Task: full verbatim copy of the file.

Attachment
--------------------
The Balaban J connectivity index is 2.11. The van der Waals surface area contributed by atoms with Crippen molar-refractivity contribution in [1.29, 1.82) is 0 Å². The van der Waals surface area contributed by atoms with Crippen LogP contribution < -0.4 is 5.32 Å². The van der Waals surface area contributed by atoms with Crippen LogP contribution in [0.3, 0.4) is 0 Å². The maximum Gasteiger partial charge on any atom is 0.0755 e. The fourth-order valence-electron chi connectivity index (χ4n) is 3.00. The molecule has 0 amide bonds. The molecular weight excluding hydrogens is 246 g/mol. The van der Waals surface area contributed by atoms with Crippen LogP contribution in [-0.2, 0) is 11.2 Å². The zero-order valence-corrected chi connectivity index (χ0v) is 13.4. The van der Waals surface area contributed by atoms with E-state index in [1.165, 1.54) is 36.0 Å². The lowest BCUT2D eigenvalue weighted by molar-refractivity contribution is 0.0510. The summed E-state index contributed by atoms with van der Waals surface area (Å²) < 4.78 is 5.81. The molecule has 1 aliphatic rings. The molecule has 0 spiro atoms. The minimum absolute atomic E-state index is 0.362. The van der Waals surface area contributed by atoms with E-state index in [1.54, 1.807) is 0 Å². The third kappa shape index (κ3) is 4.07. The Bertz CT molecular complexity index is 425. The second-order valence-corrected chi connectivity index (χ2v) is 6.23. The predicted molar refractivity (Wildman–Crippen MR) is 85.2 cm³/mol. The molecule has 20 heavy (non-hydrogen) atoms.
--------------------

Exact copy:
The Balaban J connectivity index is 2.11. The van der Waals surface area contributed by atoms with Crippen molar-refractivity contribution in [1.29, 1.82) is 0 Å². The van der Waals surface area contributed by atoms with Crippen LogP contribution < -0.4 is 5.32 Å². The van der Waals surface area contributed by atoms with Crippen LogP contribution in [0.3, 0.4) is 0 Å². The maximum Gasteiger partial charge on any atom is 0.0755 e. The fourth-order valence-electron chi connectivity index (χ4n) is 3.00. The molecule has 0 amide bonds. The molecular weight excluding hydrogens is 246 g/mol. The van der Waals surface area contributed by atoms with Crippen LogP contribution in [-0.2, 0) is 11.2 Å². The zero-order valence-corrected chi connectivity index (χ0v) is 13.4. The van der Waals surface area contributed by atoms with E-state index in [1.165, 1.54) is 36.0 Å². The lowest BCUT2D eigenvalue weighted by molar-refractivity contribution is 0.0510. The summed E-state index contributed by atoms with van der Waals surface area (Å²) < 4.78 is 5.81. The molecule has 1 aliphatic rings. The molecule has 0 spiro atoms. The minimum absolute atomic E-state index is 0.362. The van der Waals surface area contributed by atoms with E-state index in [1.54, 1.807) is 0 Å². The third kappa shape index (κ3) is 4.07. The Bertz CT molecular complexity index is 425. The second-order valence-corrected chi connectivity index (χ2v) is 6.23. The predicted molar refractivity (Wildman–Crippen MR) is 85.2 cm³/mol. The molecule has 20 heavy (non-hydrogen) atoms.